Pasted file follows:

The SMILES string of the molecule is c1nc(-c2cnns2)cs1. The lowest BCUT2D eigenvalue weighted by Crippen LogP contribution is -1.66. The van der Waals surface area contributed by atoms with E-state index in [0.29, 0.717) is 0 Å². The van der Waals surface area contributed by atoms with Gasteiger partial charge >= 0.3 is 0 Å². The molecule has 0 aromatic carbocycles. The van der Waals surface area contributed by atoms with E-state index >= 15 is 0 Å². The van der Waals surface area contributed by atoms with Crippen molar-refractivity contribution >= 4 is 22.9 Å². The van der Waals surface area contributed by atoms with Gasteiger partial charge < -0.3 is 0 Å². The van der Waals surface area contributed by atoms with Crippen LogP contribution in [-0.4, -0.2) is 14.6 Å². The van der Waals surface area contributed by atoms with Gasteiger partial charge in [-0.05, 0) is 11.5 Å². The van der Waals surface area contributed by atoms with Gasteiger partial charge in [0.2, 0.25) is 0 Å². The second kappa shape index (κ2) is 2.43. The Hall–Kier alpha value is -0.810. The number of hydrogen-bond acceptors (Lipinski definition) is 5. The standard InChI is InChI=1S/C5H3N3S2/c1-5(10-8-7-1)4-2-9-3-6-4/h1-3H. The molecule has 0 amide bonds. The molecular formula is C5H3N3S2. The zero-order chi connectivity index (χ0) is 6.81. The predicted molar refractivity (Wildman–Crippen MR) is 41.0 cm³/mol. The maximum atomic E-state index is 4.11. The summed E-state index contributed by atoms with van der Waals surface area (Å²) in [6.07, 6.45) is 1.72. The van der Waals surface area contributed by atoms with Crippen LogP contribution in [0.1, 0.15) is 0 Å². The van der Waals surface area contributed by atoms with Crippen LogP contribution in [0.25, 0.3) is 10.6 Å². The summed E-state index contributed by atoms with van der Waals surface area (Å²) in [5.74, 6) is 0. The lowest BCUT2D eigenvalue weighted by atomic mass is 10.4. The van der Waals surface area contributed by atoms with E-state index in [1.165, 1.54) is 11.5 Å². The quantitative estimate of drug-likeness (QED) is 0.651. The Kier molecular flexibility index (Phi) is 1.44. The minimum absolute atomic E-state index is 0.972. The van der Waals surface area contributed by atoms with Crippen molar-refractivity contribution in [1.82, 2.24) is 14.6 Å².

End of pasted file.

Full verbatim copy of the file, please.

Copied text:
The SMILES string of the molecule is c1nc(-c2cnns2)cs1. The lowest BCUT2D eigenvalue weighted by Crippen LogP contribution is -1.66. The van der Waals surface area contributed by atoms with E-state index in [0.29, 0.717) is 0 Å². The van der Waals surface area contributed by atoms with Gasteiger partial charge >= 0.3 is 0 Å². The molecule has 0 aromatic carbocycles. The van der Waals surface area contributed by atoms with E-state index >= 15 is 0 Å². The van der Waals surface area contributed by atoms with Crippen molar-refractivity contribution >= 4 is 22.9 Å². The van der Waals surface area contributed by atoms with Gasteiger partial charge < -0.3 is 0 Å². The van der Waals surface area contributed by atoms with Crippen LogP contribution in [-0.4, -0.2) is 14.6 Å². The van der Waals surface area contributed by atoms with Gasteiger partial charge in [-0.05, 0) is 11.5 Å². The van der Waals surface area contributed by atoms with Gasteiger partial charge in [0.2, 0.25) is 0 Å². The second kappa shape index (κ2) is 2.43. The Hall–Kier alpha value is -0.810. The number of hydrogen-bond acceptors (Lipinski definition) is 5. The standard InChI is InChI=1S/C5H3N3S2/c1-5(10-8-7-1)4-2-9-3-6-4/h1-3H. The molecule has 0 amide bonds. The molecular formula is C5H3N3S2. The zero-order chi connectivity index (χ0) is 6.81. The predicted molar refractivity (Wildman–Crippen MR) is 41.0 cm³/mol. The maximum atomic E-state index is 4.11. The summed E-state index contributed by atoms with van der Waals surface area (Å²) in [6.07, 6.45) is 1.72. The van der Waals surface area contributed by atoms with Crippen LogP contribution in [0.1, 0.15) is 0 Å². The van der Waals surface area contributed by atoms with Crippen LogP contribution in [0.25, 0.3) is 10.6 Å². The summed E-state index contributed by atoms with van der Waals surface area (Å²) in [5.74, 6) is 0. The lowest BCUT2D eigenvalue weighted by atomic mass is 10.4. The van der Waals surface area contributed by atoms with E-state index in [1.165, 1.54) is 11.5 Å². The quantitative estimate of drug-likeness (QED) is 0.651. The Kier molecular flexibility index (Phi) is 1.44. The minimum absolute atomic E-state index is 0.972. The van der Waals surface area contributed by atoms with Crippen molar-refractivity contribution in [1.82, 2.24) is 14.6 Å².